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I am trying to get this jsfiddle to have the RHS not drop down to the next level when the browser window gets too small. Instead, I would like it to hold position -- as if it was inside of a fixed-width parent container. The content on the LHS should not move.

I tried working from the source of SO -- the navbar at the top does basically what I want, except the content is allowed to move away from the LHS. When I tried to tweak this I broke the entire functionality.

If this isn't possible in a simple manner I'm open to other suggestions. Thanks.

EDIT: The RHS area is a search box. I do not wish it to override URL links which are left-justified. As such, absolute positioning won't work here -- it will render above the URL links instead of allowing itself to be cut off once it hits them.

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Is the simple solution of setting a min-width on body (or your container) an option? – thirtydot Sep 26 '11 at 23:01
... Man. CSS is frustrating. Yeah. I think this will do it, give me a few minutes to play around with the rest of the website / make sure this 'feels' right. – Sean Anderson Sep 26 '11 at 23:05
This is trivial using tables, of course... – Neil Sep 26 '11 at 23:11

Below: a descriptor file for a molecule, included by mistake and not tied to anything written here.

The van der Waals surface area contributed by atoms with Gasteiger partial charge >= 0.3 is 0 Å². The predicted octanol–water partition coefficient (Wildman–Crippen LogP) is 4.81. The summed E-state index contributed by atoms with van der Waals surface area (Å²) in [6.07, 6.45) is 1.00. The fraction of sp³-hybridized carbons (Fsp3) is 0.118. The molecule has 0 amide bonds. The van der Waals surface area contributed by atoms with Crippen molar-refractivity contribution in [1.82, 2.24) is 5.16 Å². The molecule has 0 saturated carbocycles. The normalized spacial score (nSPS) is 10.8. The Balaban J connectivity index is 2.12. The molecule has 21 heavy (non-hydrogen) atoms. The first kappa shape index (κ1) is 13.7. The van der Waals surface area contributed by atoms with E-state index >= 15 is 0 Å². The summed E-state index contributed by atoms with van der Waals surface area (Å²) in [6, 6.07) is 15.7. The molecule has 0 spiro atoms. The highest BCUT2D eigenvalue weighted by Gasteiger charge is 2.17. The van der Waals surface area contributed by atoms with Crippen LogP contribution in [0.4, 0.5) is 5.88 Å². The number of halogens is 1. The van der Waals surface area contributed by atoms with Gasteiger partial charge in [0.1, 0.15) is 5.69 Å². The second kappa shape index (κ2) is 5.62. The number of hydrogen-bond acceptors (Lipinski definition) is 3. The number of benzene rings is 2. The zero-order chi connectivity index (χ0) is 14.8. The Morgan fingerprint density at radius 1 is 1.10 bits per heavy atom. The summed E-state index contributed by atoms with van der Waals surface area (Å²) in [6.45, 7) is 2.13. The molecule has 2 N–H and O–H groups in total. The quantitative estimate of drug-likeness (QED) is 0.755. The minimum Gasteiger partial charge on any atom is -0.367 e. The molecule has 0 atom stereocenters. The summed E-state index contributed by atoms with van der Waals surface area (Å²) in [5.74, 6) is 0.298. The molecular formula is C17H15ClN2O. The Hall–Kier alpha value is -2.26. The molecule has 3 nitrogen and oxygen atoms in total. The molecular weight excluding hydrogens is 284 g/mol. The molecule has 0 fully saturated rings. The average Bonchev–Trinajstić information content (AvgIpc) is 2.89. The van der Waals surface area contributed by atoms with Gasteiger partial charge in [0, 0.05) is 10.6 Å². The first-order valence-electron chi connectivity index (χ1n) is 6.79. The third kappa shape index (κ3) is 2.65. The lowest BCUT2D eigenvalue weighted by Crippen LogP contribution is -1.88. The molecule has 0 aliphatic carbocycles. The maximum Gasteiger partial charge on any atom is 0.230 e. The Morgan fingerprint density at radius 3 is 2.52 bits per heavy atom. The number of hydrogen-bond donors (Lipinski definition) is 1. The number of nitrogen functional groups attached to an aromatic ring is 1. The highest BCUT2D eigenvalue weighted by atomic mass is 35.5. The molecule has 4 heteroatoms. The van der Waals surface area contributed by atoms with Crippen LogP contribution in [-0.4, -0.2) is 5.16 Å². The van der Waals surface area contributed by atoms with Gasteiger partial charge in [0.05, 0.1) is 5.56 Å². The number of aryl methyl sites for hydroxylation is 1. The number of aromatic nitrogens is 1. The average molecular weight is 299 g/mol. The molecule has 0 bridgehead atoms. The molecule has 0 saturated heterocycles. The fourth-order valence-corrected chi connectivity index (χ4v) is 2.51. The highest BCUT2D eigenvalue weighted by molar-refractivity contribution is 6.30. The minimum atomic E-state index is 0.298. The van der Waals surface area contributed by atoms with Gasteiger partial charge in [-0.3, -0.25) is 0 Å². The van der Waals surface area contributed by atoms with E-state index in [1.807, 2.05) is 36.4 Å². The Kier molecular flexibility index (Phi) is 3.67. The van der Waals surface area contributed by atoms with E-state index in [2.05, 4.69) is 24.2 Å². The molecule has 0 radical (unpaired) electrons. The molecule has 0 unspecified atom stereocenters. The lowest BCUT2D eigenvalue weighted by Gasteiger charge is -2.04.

up vote 1 down vote accepted

Well... as said above, one solution is to use absolute positioning. I made a fiddle for that here.

The issue you're running into is that you don't want either side's content to override the other - there's really no way to guarantee this. As you can see from the fiddle, eventually, with a small enough screen size, Content A will override Content B.

The way around that is to use a fixed width container, and define a width (in pixels or percentage) for the left and right divs. I made a fiddle for this solution here.

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Note: You can use min-width on your container, but keep in mind that IE doesn't support that property. – Ben Sep 26 '11 at 23:18
IE does support min-width. Well, IE6 doesn't, but there's a simple fix. – thirtydot Sep 26 '11 at 23:27

One simple way would be position: absolute; right: 0.

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Ah, sorry... I left a constraint off of the initial problem that is relevant. The text on the RHS should be aware of the LHS -- it can't go over/under it and should respect it's positioning. – Sean Anderson Sep 26 '11 at 23:00
Then what should happen when both don’t fit? – Daniel Brockman Sep 26 '11 at 23:02
Oh, now I see. You want it to overflow to the right when it doesn’t fit. – Daniel Brockman Sep 26 '11 at 23:03

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